(Laughs) Well, man, I’ll tell you what, he showed up in my life that way! And I really didn’t like him at first! I was very angry, but the truth is it ended up bein’ that dang woman that went away and was a lot of trouble to me. But Justin remained and we became friends. Just a tremendous influence on me and continues to be a guidin’ light. That “Harlem River Blues”, that’s kinda his trademark song– and I could go down the list of the great songs that he wrote! I’d like to record a lot of his stuff, man, but “Harlem River Blues” struck me deep, and I think anybody that knows him can see the greatness and the power of that song, especially with him leaving us in the way that he did. Justin’ll stay young forever. They’ll keep findin’ his music, and I’m confident that younger generations, future generations are gonna keep lookin’ at Justin Townes Earle. He left that for us. I’m very grateful that we have the man’s work, and he lives through that.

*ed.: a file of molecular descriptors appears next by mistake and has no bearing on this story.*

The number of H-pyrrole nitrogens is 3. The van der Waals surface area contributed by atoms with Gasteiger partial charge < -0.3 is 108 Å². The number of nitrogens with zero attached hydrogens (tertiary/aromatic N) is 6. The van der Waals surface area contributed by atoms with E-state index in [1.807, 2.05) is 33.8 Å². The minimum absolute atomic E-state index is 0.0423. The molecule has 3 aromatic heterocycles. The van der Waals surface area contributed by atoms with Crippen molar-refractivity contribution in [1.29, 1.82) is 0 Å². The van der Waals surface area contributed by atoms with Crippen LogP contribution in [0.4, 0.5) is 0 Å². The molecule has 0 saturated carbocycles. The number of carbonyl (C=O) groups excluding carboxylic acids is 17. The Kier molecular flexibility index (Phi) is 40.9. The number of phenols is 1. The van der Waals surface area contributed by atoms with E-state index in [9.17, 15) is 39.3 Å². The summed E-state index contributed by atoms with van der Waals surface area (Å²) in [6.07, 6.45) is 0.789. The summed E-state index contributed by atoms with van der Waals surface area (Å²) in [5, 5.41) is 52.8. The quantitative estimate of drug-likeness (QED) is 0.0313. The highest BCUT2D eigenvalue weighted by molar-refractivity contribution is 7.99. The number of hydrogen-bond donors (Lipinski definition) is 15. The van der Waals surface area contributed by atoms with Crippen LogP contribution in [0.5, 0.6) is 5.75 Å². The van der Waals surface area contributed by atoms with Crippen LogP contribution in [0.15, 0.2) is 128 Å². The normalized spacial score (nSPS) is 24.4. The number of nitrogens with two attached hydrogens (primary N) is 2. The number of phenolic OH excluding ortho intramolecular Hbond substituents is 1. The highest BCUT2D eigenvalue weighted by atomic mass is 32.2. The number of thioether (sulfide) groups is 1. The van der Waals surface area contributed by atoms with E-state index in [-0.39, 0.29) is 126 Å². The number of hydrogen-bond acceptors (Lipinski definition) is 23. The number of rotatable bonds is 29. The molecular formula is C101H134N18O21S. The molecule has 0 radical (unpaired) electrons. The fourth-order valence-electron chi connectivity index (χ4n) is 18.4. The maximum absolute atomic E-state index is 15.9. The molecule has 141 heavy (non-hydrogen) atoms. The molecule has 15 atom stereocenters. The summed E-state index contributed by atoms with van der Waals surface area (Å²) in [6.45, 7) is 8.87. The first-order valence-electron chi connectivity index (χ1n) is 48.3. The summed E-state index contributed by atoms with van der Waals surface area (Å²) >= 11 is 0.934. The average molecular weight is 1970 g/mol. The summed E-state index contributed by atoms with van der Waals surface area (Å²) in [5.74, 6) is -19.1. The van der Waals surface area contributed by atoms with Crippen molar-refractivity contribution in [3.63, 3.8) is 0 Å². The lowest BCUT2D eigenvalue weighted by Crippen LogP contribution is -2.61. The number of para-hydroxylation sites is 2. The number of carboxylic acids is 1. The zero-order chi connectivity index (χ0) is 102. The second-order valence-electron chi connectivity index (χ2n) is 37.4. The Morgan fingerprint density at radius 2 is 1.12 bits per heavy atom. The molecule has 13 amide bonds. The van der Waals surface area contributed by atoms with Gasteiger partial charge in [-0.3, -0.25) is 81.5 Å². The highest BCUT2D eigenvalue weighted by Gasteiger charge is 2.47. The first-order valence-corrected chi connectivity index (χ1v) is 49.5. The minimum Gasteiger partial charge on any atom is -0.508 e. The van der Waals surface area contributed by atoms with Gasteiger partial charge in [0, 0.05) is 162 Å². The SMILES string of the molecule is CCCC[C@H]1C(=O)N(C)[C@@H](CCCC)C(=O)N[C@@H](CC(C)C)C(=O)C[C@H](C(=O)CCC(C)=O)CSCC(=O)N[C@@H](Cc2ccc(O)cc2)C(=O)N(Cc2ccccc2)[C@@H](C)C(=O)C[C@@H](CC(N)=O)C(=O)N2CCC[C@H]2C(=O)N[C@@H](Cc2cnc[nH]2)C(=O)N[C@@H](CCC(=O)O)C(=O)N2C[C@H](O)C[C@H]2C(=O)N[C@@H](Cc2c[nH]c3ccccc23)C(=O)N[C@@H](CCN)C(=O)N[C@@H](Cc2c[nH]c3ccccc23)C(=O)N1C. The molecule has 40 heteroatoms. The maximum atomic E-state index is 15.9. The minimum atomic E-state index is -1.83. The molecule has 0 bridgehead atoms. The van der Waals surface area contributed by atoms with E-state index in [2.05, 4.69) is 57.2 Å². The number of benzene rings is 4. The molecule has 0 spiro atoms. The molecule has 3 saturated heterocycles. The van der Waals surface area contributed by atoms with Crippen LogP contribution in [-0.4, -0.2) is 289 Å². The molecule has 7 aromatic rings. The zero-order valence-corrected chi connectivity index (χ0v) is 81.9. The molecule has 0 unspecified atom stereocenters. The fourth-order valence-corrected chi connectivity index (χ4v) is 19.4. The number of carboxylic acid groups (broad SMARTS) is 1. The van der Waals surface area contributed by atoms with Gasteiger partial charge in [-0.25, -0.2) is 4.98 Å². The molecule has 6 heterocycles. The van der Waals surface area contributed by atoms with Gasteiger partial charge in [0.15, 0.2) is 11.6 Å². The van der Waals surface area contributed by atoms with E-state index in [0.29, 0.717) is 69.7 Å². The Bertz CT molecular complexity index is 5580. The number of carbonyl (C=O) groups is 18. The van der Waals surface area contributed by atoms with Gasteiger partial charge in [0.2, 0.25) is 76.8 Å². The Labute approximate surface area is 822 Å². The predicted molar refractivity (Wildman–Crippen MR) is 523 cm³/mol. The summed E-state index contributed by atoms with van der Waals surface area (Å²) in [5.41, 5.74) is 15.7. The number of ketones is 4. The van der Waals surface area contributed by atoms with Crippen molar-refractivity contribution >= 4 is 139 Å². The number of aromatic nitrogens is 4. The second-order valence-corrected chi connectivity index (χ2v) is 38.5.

You have a couple of outstanding surprise tracks on Music City USA. Of course, I gotta bring up “I Washed My Hands In Muddy Water”. I don’t care what you say, I’m gonna pretend that you put that one on there just for us here in Macon, Georgia!
I did! Look, I did it for y’all! I did it for y’all at the Creek, I did it for Macon, I did it for Mark Neill, I did it for Georgia! I really did!
Was Mark a big fan of that song? Was he the one that said, “Hey, we need to do this one?”
No, I brought it to him. (Laughs) I think he probably thanked his lucky stars that I come in there wantin’ to do somethin’ on Georgia! The first thing he did was he said, “You know what? Why don’t you just go in there and cut it right now?” We’d never agreed so quickly on anything (laughs)! Another guy that he recorded, Theo Lawrence– if you’ve never heard of him, he’s an unbelievably good singer and songwriter from France. I believe he’s half French, half Arab. He’s on a label over there in Europe, and he come to America looking to make a record in the South. He heard about Mark ’cause really the truth is there is nobody better than Mark Neill at that sound. I don’t think anywhere in the world, you can find somebody better than Mark.